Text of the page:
From 2018 to 2021, more than 260 local police agencies have “adopted” these principles as their own, often in high-profile local ceremonies. So has the National Organization of Black Law Enforcement Executives at the national level.
In 2020, our Law Enforcement Coalition developed a 15-point Plan for Safe Communities and Police Modernization.
Why Illinois citizens should be concerned about HB 3653
There is language in the bill that will endanger our communities and make citizens in towns and cities of every size feel less safe. For example, if this bill is signed:
If you call the police because an unwanted person is peeking in your windows or standing in your yard or place of business and you don’t want them there for a legitimate reason, you can call the police, but the police will not be able to physically remove that person. All they can do is issue a citation (like a traffic ticket). Then, if the unwanted person still doesn’t leave and is not being threatening, the police will have no authority to arrest them or get them to “move along.” This applies to all Class B and Class C misdemeanors. Page 326.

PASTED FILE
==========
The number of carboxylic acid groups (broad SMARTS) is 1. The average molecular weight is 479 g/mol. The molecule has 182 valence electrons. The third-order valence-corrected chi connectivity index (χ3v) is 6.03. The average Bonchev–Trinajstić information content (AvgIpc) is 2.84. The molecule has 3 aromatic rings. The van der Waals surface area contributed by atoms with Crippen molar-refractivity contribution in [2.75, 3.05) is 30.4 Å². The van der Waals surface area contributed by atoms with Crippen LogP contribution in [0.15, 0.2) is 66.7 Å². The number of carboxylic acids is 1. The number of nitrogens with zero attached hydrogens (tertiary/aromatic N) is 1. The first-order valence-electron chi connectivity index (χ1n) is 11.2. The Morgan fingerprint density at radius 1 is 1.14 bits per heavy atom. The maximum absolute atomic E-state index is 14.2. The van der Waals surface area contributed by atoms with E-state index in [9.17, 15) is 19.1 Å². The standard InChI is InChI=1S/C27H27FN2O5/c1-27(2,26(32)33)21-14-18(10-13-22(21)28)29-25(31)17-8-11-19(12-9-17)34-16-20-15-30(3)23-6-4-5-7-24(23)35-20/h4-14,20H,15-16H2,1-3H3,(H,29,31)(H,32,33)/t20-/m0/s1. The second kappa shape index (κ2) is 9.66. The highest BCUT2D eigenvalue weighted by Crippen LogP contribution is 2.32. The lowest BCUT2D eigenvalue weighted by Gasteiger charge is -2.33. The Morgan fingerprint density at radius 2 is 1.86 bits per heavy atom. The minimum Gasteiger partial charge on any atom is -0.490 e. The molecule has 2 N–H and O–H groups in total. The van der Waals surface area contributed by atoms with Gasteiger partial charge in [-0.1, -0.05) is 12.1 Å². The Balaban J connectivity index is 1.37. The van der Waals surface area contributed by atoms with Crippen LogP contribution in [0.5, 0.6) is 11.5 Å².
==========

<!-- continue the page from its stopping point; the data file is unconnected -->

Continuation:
The amount of “force” an officer can use will be limited in ways that will cause danger to innocent people and victims of crimes. This will cause citizens to wonder why the police have stopped pursuing obviously violent people. Pages 286-87 and 326.
Consider this scenario: The police respond to an armed offender that just committed a crime with a gun running towards a schoolyard with children. Under current law, they would be authorized to use deadly force to stop him. Under the new definition of “imminent” however, they cannot stop the subject and would have to wait for him to actually get to the schoolyard and threaten the children and potentially shoot one before they could use deadly force to stop the subject. See page 286.
Major concerns of the Illinois Chiefs (in addition to citizen concerns above)